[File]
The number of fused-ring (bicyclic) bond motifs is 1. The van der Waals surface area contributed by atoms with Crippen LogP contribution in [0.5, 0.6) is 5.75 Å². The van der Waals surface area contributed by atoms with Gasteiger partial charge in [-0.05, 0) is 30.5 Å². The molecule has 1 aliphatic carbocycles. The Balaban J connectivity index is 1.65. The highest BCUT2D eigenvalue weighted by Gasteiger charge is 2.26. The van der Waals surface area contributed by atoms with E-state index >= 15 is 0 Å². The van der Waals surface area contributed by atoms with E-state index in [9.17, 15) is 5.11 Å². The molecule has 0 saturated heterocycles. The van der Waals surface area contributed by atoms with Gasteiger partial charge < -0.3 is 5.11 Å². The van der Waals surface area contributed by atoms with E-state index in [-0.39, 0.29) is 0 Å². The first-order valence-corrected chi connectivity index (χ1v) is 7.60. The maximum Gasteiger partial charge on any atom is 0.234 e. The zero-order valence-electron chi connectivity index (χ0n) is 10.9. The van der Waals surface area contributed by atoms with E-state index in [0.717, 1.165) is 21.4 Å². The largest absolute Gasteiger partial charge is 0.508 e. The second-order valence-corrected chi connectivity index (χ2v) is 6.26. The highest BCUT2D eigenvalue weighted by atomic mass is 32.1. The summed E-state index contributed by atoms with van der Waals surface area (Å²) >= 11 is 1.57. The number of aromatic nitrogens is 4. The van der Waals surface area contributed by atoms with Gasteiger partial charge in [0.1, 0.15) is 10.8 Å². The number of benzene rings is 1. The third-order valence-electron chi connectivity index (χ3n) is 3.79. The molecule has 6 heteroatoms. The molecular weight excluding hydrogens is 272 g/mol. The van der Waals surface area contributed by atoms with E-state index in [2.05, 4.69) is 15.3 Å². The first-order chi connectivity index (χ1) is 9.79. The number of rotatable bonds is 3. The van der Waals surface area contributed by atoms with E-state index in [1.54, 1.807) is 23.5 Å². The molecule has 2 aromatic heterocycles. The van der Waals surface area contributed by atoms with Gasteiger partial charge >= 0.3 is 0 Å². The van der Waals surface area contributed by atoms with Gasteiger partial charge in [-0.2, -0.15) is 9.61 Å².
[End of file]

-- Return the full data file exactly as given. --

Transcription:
The number of fused-ring (bicyclic) bond motifs is 1. The van der Waals surface area contributed by atoms with Crippen LogP contribution in [0.5, 0.6) is 5.75 Å². The van der Waals surface area contributed by atoms with Gasteiger partial charge in [-0.05, 0) is 30.5 Å². The molecule has 1 aliphatic carbocycles. The Balaban J connectivity index is 1.65. The highest BCUT2D eigenvalue weighted by Gasteiger charge is 2.26. The van der Waals surface area contributed by atoms with E-state index >= 15 is 0 Å². The van der Waals surface area contributed by atoms with E-state index in [9.17, 15) is 5.11 Å². The molecule has 0 saturated heterocycles. The van der Waals surface area contributed by atoms with Gasteiger partial charge < -0.3 is 5.11 Å². The van der Waals surface area contributed by atoms with E-state index in [-0.39, 0.29) is 0 Å². The first-order valence-corrected chi connectivity index (χ1v) is 7.60. The maximum Gasteiger partial charge on any atom is 0.234 e. The zero-order valence-electron chi connectivity index (χ0n) is 10.9. The van der Waals surface area contributed by atoms with E-state index in [0.717, 1.165) is 21.4 Å². The largest absolute Gasteiger partial charge is 0.508 e. The second-order valence-corrected chi connectivity index (χ2v) is 6.26. The highest BCUT2D eigenvalue weighted by atomic mass is 32.1. The summed E-state index contributed by atoms with van der Waals surface area (Å²) >= 11 is 1.57. The number of aromatic nitrogens is 4. The van der Waals surface area contributed by atoms with Gasteiger partial charge in [0.1, 0.15) is 10.8 Å². The number of benzene rings is 1. The third-order valence-electron chi connectivity index (χ3n) is 3.79. The molecule has 6 heteroatoms. The molecular weight excluding hydrogens is 272 g/mol. The van der Waals surface area contributed by atoms with E-state index in [2.05, 4.69) is 15.3 Å². The first-order chi connectivity index (χ1) is 9.79. The number of rotatable bonds is 3. The van der Waals surface area contributed by atoms with E-state index in [1.54, 1.807) is 23.5 Å². The molecule has 2 aromatic heterocycles. The van der Waals surface area contributed by atoms with Gasteiger partial charge >= 0.3 is 0 Å². The van der Waals surface area contributed by atoms with Gasteiger partial charge in [-0.2, -0.15) is 9.61 Å².